7. Bruce by Peter Ames Carlin

I’ll admit to being a Bruce Springsteen super fan. More than that, I’m a student of the art of building a super fan base. The Boss is certainly one of the rare artists who has garnered a strong, loyal, and passionate following that has stayed with him for 40 years. People sell their belongings and travel the country to see him perform. Only a handful of artists in history have garnered the loyal base of followers that Springsteen has. This book is more than a history of Bruce and how he became a star. It’s the only authorized biography written in the last few decades, recording even exclusive interviews with friends, family, and band members that other writers don’t have access to. How do you build an army of super fans? Read this book and learn the Springsteen method. It will change the way you go about trying to build your brand name.

8. The Obstacle Is the Way: The Timeless Art of Turning Trials into Triumph by Ryan Holiday

This was an Amazon purchase and worth every penny. Reading this book would lead to more self-discovery than just about anything else, and make me a big fan of Ryan Holiday. This book list is also inspired by Mr. Holiday’s influence.

I’m inspired by the underdog story, hence my fascination and obsession with the Rocky movies (among other stories). The concept implied in the title of this book was reason enough to pick it up. It also turned me on to Ryan Holiday as a voice of direction in a confusing world of mass-marketing. Drawing on the wisdom of the Stoics (namely Marcus Arilious), Holiday illustrates through stories past and present the power of using our greatest challenges as the means of overcoming them, showing that we have the power to turn our giants into vehicles that propel us forward instead of being the things that hold us back.

9. The Martian by Andy Weir

I didn’t read a ton of fiction this year, but this book was certainly worth the experience. A remarkably quick read and a compelling story that keeps you tuned in the entire time (I stayed up late night after night to get further along in this), The Martian has recently been turned into a film and rightfully so. It tells the tale of Mark Watney, an astronaut who becomes stranded alone on the planet Mars and has to use his wit, engineering, and dogged determination to figure out how to survive long enough to make contact with earth and pray for a means to intercept a returning voyage of astronauts or die alone on the planet. It’s riveting and full of adventure, and will also make you thankful that you live on earth. And it will make you appreciate the brilliance of your average scientist a little more, as well as those who work for NASA. Seriously, rocket science isn’t for the faint of heart (or mind).

10. Start with Why: How Great Leaders Inspire Everyone to Take Action by Simon Sinek

This is a Must-Read for anyone in management, leadership, or building an organization. Diving into what makes great companies just that, great, Simon illustrates that no one gets behind the What of our business, but will support the Why when it is conveyed with clarity. Leadership who follows the precepts outlined in this book are destined to increase not only their bottom line, but also the people who talk about the greatness of what you are leading. This book was recommended by my mentor Steve P and I highly recommend it to you.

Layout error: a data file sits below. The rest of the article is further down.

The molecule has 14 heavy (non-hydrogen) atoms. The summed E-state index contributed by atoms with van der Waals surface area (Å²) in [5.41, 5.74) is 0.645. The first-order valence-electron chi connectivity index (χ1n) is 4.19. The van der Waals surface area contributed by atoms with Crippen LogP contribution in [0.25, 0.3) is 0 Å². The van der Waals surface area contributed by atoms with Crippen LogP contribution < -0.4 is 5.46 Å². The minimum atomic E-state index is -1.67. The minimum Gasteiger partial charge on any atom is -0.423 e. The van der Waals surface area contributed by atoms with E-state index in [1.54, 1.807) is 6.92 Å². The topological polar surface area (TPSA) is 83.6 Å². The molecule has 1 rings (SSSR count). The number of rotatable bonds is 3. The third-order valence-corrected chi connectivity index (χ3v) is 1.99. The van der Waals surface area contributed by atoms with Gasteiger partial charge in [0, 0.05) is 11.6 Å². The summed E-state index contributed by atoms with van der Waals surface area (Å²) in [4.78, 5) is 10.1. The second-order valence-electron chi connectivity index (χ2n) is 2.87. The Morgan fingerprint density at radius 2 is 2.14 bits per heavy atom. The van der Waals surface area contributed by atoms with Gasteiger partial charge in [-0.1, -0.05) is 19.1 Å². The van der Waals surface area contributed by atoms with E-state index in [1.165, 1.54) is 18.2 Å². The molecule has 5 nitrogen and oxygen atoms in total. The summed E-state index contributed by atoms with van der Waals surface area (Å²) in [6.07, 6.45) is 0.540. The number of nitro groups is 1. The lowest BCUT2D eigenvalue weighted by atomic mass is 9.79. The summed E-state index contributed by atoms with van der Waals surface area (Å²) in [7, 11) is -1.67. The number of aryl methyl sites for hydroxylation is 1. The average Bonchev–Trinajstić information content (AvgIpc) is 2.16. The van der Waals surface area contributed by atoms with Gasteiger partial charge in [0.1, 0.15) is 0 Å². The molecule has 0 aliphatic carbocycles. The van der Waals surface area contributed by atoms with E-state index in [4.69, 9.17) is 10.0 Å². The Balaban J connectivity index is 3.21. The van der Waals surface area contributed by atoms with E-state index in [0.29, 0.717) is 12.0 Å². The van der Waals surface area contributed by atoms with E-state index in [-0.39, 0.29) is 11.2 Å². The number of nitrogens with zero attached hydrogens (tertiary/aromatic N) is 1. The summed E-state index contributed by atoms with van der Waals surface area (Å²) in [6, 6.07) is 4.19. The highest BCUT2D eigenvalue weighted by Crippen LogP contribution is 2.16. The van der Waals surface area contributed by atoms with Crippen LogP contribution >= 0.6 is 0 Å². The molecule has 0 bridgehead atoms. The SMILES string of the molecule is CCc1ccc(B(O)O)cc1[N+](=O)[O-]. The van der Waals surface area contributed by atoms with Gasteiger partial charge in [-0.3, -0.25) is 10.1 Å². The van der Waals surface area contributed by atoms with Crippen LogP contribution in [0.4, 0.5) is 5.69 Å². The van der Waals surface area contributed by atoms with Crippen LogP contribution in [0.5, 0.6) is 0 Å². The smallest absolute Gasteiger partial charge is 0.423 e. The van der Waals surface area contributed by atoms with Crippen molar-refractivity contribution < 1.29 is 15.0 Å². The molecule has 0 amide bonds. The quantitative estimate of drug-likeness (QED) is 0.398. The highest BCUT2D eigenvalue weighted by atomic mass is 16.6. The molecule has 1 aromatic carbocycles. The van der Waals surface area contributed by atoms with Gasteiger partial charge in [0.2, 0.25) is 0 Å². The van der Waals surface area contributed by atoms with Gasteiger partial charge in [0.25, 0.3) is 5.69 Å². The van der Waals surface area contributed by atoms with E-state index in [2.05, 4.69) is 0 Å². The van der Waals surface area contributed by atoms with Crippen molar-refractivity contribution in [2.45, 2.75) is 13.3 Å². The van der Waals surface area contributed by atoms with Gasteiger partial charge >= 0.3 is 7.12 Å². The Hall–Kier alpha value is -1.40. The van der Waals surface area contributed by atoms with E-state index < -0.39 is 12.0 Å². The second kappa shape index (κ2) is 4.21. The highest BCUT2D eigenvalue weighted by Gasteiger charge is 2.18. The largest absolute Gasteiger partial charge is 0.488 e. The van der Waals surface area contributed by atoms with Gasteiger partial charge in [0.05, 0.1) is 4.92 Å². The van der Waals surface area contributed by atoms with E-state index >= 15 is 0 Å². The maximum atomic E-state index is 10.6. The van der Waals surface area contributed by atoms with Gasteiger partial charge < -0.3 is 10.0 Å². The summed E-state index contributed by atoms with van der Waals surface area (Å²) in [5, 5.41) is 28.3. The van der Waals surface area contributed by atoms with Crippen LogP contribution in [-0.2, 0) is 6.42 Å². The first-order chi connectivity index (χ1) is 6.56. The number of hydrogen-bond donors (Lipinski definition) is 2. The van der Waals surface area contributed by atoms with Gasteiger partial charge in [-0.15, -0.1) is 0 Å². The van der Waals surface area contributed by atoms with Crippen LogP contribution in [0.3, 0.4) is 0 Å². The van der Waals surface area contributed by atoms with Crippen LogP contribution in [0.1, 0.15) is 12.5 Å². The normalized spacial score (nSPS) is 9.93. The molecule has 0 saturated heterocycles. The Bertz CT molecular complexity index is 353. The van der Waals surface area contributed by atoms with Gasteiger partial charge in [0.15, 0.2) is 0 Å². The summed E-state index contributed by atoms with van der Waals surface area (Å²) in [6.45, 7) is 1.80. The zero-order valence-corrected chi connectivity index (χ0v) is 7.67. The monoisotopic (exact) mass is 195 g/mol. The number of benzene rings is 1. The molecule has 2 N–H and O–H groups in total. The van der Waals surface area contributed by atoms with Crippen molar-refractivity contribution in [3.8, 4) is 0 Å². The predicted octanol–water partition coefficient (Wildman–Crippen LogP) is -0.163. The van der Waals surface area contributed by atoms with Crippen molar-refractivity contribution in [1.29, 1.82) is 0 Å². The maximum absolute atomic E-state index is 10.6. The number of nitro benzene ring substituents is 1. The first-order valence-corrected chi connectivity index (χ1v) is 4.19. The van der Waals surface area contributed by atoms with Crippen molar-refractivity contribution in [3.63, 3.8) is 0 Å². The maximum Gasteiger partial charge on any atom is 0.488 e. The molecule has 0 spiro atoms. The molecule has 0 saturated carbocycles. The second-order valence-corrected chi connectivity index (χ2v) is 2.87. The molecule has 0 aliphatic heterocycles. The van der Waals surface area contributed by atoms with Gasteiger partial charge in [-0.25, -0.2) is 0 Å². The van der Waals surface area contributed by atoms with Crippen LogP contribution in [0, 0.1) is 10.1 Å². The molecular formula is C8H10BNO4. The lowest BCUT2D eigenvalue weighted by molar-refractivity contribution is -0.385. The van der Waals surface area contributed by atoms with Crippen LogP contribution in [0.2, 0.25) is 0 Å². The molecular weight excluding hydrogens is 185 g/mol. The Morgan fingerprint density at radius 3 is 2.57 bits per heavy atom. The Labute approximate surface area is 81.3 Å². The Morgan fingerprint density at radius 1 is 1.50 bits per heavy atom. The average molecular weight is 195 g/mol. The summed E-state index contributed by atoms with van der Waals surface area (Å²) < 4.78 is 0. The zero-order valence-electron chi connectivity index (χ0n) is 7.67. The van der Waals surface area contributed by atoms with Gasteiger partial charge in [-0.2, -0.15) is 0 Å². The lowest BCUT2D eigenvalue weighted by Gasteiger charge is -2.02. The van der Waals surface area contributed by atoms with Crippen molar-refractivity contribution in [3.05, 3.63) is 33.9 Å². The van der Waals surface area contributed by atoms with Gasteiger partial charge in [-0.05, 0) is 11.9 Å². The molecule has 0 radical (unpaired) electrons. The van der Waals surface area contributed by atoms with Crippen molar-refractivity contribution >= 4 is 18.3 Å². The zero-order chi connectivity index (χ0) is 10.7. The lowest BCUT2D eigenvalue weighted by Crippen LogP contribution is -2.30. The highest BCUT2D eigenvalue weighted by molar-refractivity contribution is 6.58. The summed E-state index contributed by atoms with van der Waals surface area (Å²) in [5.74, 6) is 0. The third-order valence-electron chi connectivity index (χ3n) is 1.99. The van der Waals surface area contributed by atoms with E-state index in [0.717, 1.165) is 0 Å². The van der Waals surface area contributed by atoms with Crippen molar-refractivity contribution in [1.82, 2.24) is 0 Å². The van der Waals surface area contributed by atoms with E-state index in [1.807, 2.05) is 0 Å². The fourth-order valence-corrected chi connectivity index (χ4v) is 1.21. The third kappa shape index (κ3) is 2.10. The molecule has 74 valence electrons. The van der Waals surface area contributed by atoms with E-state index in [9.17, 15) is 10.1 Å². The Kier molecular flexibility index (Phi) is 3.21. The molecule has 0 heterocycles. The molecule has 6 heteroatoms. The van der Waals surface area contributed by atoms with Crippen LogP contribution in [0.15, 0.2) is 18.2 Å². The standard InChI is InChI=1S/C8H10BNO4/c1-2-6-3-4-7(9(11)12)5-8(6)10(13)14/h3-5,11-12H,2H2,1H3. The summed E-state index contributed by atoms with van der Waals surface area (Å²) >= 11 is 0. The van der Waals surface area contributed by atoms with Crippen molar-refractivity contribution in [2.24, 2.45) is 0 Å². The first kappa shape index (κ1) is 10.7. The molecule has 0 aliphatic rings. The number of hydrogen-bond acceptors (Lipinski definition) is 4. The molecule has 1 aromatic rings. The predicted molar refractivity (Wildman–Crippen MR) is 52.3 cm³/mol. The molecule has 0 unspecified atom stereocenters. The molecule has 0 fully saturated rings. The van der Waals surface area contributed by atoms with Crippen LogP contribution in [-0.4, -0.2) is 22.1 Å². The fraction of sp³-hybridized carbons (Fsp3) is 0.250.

11. Secrets of the Millionaire Mind: Mastering the Inner Game of Wealth by T. Harv Eker

I picked this up in Audiobook from Half-Price books and listened to it at least 3 times beginning to end. In 3 short discs, Eker illustrates the powerful differences between three different mindsets that are prevalent in America: Poor, Middle-Class, and Wealthy (or Rich). I gained a lot of insights into how wealthy people as a whole think about opportunities, wealth building, relationships, growth, giving, and working starkly different than even middle-class people. One of the biggest lessons gained is that when given (what seems like) a choice between two things, poor and middle-class mindedness will choose one or the other. Wealthy mindedness will choose both. This is just one of several valuable nuggets of wisdom that changed the way I think to increase how I operate my business and family, all with great results.

12. Me to We: Finding Meaning in a Material World by Craig and Marc Kielburger

This year I really dove into the power of community-building, adopting the core principles of community-enrichment as the foundational mission for all I do. This was certainly one of the best books on the subject, highlighting how people around the world who have embraced a We mindset of helping others have transformed societies and helped communities of people thrive. There are great real-world examples that Craig and his brother Marc use including spending time with Mother Teresa to illustrate the power of giving, service, and individual sacrifice in the name of helping others to cut away from the selfish nature of Me-First that dominates the American way of life, and move into a We-First attitude that has made strong, vibrant communities around the world. It’s great examples of real people doing these acts that inspire the kind of change our politicians and leaders aspire to do.

13. Growth Hacker Marketing: A Primer on the Future of PR, Marketing, and Advertising by Ryan Holiday

I’ll admit, I became a fan of Mr. Holiday this year. Following The Obstacle Is The Way, I bookmarked on my Amazon account this book and bought it for myself for my birthday. The new revised version has even more great content in just 120 short pages. It’s a thorough guide to how to adopt a mindset change to dramatically increase your audience base and marketability with little to no budget, paired with some additional materials including a FAQ and other bonuses. I’m already putting this book into practice and it’s super-charging what both of my businesses are doing. Look for Ryan to be a guest on my podcast in the coming months where he’ll talk more with us on the power of growth hacking, and how you can implement it into your work, especially for DIY musicians and entrepreneurs.